It is noteworthy that the IPT (IPT; as identified here) was related to negative emotions, whereas levels of SS were associated with positive affect. This dissociation between impulsive and risk-taking traits was further supported by component loadings within the PCA, which separated SS from the remaining UPPS-P subscales. Indeed, although SS is encompassed within some constructs of impulsivity (Zuckerman, 1984; Whiteside and Lynam, 2001), other research suggests a differentiation between these two concepts (Magid et al., 2007). Our findings also show that SS is distinct from trait impulsivity.

Delay discounting and reflection impulsivity were both predicted by the self-reported impulsivity (IPT), while risk-taking (probability discounting) was explained solely by BAS. Indeed, although early research suggests that delay and probability discounting are both facets of impulsive choice, sharing underlying processes (e.g., Rachlin, 1990; Mazur, 1993; Richards et al., 1999), more recent work argues that these two concepts are distinct from each other (Holt et al., 2003; Madden et al., 2009; Shead and Hodgins, 2009). Our findings agree with the latter, suggesting that delay and probability discounting reflect distinct aspects of decision-making, indexing delayed gratification and risk-taking/reward sensitivity, respectively.

In agreement with an earlier report (Silverman, 2003), we observed that males showed significantly more delay discounting than females. The reason why gender may play such a role, what the mechanisms and potential consequences are, should be a subject of the future research.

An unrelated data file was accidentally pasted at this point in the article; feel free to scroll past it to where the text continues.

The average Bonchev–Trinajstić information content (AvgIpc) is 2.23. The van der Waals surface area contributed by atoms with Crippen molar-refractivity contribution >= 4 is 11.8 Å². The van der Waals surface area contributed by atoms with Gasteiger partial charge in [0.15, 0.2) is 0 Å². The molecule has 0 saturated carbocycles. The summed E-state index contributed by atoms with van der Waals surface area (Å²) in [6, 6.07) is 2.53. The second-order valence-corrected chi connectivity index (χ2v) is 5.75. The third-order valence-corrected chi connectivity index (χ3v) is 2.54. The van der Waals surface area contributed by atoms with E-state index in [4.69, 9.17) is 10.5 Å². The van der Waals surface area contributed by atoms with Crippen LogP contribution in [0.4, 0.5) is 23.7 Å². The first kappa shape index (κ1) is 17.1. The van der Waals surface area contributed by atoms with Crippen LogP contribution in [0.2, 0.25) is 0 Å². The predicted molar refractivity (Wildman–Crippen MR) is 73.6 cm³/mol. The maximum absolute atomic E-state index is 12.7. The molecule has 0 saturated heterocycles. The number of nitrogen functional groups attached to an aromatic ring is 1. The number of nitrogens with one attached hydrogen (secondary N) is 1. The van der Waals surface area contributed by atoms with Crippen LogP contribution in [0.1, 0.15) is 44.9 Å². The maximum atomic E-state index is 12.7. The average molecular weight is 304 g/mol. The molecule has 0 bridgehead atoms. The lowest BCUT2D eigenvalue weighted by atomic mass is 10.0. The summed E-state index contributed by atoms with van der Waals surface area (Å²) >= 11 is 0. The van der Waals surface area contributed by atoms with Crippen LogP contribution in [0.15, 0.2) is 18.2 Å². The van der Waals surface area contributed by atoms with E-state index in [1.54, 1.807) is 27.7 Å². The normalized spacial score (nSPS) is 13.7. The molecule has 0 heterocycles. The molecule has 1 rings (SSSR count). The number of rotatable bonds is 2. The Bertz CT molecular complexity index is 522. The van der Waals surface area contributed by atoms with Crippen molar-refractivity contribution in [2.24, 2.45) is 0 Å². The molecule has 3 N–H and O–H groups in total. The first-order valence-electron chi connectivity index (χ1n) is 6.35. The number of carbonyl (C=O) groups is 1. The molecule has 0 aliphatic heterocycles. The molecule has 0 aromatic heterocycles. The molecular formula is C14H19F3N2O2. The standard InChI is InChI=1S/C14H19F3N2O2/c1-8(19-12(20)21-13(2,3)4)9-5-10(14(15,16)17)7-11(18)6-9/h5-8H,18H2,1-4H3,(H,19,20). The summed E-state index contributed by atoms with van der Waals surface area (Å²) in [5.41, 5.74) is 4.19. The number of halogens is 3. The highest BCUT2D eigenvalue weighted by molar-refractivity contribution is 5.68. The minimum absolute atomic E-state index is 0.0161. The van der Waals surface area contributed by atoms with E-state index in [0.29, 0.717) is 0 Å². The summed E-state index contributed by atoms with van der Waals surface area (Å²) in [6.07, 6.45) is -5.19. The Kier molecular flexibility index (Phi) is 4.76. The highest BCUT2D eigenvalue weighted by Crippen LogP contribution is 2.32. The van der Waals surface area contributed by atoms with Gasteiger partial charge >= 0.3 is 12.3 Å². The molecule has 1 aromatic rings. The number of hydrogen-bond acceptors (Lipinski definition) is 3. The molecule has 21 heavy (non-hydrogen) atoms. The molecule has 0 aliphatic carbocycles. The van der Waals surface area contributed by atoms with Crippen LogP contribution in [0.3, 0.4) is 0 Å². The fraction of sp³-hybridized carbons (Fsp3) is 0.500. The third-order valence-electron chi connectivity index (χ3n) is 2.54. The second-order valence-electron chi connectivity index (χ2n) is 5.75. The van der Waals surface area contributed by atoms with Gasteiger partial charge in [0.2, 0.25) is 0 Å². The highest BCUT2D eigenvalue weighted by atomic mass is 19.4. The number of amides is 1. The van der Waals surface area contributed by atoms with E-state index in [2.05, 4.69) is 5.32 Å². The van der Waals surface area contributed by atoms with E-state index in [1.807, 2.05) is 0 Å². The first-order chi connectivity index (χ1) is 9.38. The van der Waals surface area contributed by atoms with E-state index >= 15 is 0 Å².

Impulsive personality traits, which include facets of emotional impulsivity, predicted performance on the delay discounting task, supporting our hypothesis. It is worth noting that in both delay and probability discounting, our models explained only a small fraction of the variance, which suggests that other factors are contributing to discounting which are yet to be identified.

The MFFT task has been widely used to study reflection impulsivity in children and other target populations (Kagan, 1965; Verdejo-García et al., 2008; Carretero-Dios et al., 2009). However, it has been heavily criticized as a measure of behavioral impulsivity (e.g., Block et al., 1974) and suggested to be more related to cognitive performance more generally rather than behavioral impulsivity (Block et al., 1986; Perales et al., 2009). Our results indicate that IPT is the best predictor of performance on the MFFT task, also supporting the classification of MFFT performance as a measure of reflection impulsivity (Caswell et al., 2015).